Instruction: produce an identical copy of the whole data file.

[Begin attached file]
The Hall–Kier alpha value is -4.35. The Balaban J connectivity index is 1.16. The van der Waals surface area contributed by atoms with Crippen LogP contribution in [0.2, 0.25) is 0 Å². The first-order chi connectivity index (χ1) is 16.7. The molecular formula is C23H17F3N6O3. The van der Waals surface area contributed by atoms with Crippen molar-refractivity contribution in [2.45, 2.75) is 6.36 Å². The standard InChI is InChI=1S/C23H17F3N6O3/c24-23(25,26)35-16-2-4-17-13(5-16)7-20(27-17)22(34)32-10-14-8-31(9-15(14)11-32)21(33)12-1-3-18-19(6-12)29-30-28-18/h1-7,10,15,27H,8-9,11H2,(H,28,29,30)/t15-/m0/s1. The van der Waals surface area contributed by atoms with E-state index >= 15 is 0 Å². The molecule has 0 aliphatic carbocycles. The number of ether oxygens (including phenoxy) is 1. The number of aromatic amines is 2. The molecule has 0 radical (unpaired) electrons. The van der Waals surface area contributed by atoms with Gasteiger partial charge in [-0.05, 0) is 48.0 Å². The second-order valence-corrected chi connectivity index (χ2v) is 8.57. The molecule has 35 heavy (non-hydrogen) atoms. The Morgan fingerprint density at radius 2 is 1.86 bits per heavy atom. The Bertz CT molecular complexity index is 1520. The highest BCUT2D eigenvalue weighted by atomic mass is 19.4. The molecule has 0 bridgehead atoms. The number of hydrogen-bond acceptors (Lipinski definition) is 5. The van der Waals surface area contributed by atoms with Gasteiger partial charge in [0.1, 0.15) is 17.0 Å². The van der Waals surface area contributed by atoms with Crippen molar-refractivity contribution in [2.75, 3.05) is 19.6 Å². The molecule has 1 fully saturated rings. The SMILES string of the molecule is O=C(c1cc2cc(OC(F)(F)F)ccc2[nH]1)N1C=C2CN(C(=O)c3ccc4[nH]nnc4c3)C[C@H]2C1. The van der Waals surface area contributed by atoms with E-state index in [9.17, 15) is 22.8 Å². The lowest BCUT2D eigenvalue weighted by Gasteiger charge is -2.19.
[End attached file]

The Hall–Kier alpha value is -4.35. The Balaban J connectivity index is 1.16. The van der Waals surface area contributed by atoms with Crippen LogP contribution in [0.2, 0.25) is 0 Å². The first-order chi connectivity index (χ1) is 16.7. The molecular formula is C23H17F3N6O3. The van der Waals surface area contributed by atoms with Crippen molar-refractivity contribution in [2.45, 2.75) is 6.36 Å². The standard InChI is InChI=1S/C23H17F3N6O3/c24-23(25,26)35-16-2-4-17-13(5-16)7-20(27-17)22(34)32-10-14-8-31(9-15(14)11-32)21(33)12-1-3-18-19(6-12)29-30-28-18/h1-7,10,15,27H,8-9,11H2,(H,28,29,30)/t15-/m0/s1. The van der Waals surface area contributed by atoms with E-state index >= 15 is 0 Å². The molecule has 0 aliphatic carbocycles. The number of ether oxygens (including phenoxy) is 1. The number of aromatic amines is 2. The molecule has 0 radical (unpaired) electrons. The van der Waals surface area contributed by atoms with Gasteiger partial charge in [-0.05, 0) is 48.0 Å². The second-order valence-corrected chi connectivity index (χ2v) is 8.57. The molecule has 35 heavy (non-hydrogen) atoms. The Morgan fingerprint density at radius 2 is 1.86 bits per heavy atom. The Bertz CT molecular complexity index is 1520. The highest BCUT2D eigenvalue weighted by atomic mass is 19.4. The molecule has 0 bridgehead atoms. The number of hydrogen-bond acceptors (Lipinski definition) is 5. The van der Waals surface area contributed by atoms with Gasteiger partial charge in [0.1, 0.15) is 17.0 Å². The van der Waals surface area contributed by atoms with Crippen molar-refractivity contribution in [2.75, 3.05) is 19.6 Å². The molecule has 1 fully saturated rings. The SMILES string of the molecule is O=C(c1cc2cc(OC(F)(F)F)ccc2[nH]1)N1C=C2CN(C(=O)c3ccc4[nH]nnc4c3)C[C@H]2C1. The van der Waals surface area contributed by atoms with E-state index in [9.17, 15) is 22.8 Å². The lowest BCUT2D eigenvalue weighted by Gasteiger charge is -2.19.